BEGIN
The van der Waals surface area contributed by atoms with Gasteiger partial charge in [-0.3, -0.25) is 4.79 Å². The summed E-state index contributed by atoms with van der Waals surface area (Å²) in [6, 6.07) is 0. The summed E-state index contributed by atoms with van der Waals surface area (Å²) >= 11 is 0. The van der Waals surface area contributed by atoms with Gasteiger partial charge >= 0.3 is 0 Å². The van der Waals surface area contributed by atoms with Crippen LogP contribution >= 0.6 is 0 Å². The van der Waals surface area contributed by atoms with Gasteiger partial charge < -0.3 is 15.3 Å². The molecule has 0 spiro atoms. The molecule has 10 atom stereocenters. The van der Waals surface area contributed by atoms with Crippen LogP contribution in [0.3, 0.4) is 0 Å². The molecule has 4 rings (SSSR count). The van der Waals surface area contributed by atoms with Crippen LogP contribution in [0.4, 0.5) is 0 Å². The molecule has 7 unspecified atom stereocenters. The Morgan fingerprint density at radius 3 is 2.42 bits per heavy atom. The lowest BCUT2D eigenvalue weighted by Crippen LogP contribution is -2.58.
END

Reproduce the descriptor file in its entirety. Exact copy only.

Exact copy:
The van der Waals surface area contributed by atoms with Gasteiger partial charge in [-0.3, -0.25) is 4.79 Å². The summed E-state index contributed by atoms with van der Waals surface area (Å²) in [6, 6.07) is 0. The summed E-state index contributed by atoms with van der Waals surface area (Å²) >= 11 is 0. The van der Waals surface area contributed by atoms with Gasteiger partial charge >= 0.3 is 0 Å². The van der Waals surface area contributed by atoms with Crippen LogP contribution >= 0.6 is 0 Å². The van der Waals surface area contributed by atoms with Gasteiger partial charge < -0.3 is 15.3 Å². The molecule has 0 spiro atoms. The molecule has 10 atom stereocenters. The van der Waals surface area contributed by atoms with Crippen LogP contribution in [0.3, 0.4) is 0 Å². The molecule has 4 rings (SSSR count). The van der Waals surface area contributed by atoms with Crippen LogP contribution in [0.4, 0.5) is 0 Å². The molecule has 7 unspecified atom stereocenters. The Morgan fingerprint density at radius 3 is 2.42 bits per heavy atom. The lowest BCUT2D eigenvalue weighted by Crippen LogP contribution is -2.58.